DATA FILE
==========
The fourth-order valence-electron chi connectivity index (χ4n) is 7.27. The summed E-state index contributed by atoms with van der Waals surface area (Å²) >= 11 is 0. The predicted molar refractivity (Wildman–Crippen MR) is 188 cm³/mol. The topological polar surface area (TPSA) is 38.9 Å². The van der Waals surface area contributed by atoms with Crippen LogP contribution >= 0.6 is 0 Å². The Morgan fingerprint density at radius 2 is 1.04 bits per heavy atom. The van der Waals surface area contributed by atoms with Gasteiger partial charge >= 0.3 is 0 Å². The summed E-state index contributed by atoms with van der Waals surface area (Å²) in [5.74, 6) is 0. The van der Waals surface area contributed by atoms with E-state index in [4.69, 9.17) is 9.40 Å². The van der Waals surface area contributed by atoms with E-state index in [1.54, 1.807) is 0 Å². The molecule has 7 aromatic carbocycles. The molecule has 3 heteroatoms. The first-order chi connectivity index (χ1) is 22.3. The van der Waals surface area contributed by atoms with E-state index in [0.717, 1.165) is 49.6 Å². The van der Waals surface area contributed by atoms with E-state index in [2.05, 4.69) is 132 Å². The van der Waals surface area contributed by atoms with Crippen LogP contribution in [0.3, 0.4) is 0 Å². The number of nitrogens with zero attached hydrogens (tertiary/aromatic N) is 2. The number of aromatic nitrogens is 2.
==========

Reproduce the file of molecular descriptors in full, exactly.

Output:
The fourth-order valence-electron chi connectivity index (χ4n) is 7.27. The summed E-state index contributed by atoms with van der Waals surface area (Å²) >= 11 is 0. The predicted molar refractivity (Wildman–Crippen MR) is 188 cm³/mol. The topological polar surface area (TPSA) is 38.9 Å². The van der Waals surface area contributed by atoms with Crippen LogP contribution >= 0.6 is 0 Å². The Morgan fingerprint density at radius 2 is 1.04 bits per heavy atom. The van der Waals surface area contributed by atoms with Gasteiger partial charge >= 0.3 is 0 Å². The summed E-state index contributed by atoms with van der Waals surface area (Å²) in [5.74, 6) is 0. The van der Waals surface area contributed by atoms with E-state index in [4.69, 9.17) is 9.40 Å². The van der Waals surface area contributed by atoms with E-state index in [1.54, 1.807) is 0 Å². The molecule has 7 aromatic carbocycles. The molecule has 3 heteroatoms. The first-order chi connectivity index (χ1) is 22.3. The van der Waals surface area contributed by atoms with E-state index in [0.717, 1.165) is 49.6 Å². The van der Waals surface area contributed by atoms with E-state index in [2.05, 4.69) is 132 Å². The van der Waals surface area contributed by atoms with Crippen LogP contribution in [0.3, 0.4) is 0 Å². The number of nitrogens with zero attached hydrogens (tertiary/aromatic N) is 2. The number of aromatic nitrogens is 2.